A young doctor (Vasconcelos) starts regularly visiting Carandiru, an open prison in Sao Paulo housing 7,000 inmates. Initially going there to teach them how to avoid getting AIDS, he quickly becomes a trusted figure to whom the often oddball cons tell their stories.
It was always going to be a risky thing for Hector Babenco to return to the subject of South American prisons as comparisons would be inevitable with his most famous film, Kiss Of The Spider Woman. However, both the quality and originality of Babenco's latest mean that there can be no justified claim that the Argentinian helmer is rehashing old material.
The brilliance of Carandiru comes from Babenco audaciously taking up much of the film's time simply building up his characters, with the inmates who tell their stories to the doctor becoming much more than just faceless criminals. Spending time with these extravagantly quirky individuals is exhilarating rather than boring, as these are people like pre-op transsexual Lady Di, lovestruck bigamist Highness and doctor's helper Lula, who smokes crack so that he can "see the veins glow" when he's sewing patients up.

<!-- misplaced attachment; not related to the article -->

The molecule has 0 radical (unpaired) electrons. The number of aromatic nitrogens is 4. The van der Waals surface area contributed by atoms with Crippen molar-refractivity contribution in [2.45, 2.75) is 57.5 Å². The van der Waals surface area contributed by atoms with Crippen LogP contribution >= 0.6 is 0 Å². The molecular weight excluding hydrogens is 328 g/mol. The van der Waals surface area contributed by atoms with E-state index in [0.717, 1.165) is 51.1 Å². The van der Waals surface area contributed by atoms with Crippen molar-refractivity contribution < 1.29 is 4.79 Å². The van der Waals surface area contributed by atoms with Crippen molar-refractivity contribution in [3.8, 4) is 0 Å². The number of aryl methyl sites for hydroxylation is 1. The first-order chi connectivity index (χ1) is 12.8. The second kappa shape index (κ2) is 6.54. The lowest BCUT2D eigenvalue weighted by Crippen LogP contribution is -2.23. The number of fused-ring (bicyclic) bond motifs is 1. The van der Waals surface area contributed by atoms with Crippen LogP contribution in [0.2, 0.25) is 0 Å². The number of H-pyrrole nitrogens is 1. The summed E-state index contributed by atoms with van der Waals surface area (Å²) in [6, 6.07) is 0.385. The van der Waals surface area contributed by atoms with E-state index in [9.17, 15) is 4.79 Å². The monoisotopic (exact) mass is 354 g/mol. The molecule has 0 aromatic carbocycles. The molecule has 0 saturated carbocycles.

More importantly, this careful introduction also allows the viewer to develop an attachment towards the characters, which makes the tragic events of its final third all the more devastatingly affecting. If you let yourself become immersed in Carandiru, the journey it takes you on is quite remarkable.
The film's fantastic eye for detail, both in its writing and visuals, makes this a rich, invigorating and ultimately extremely moving experience. A superb example of storytelling at its finest.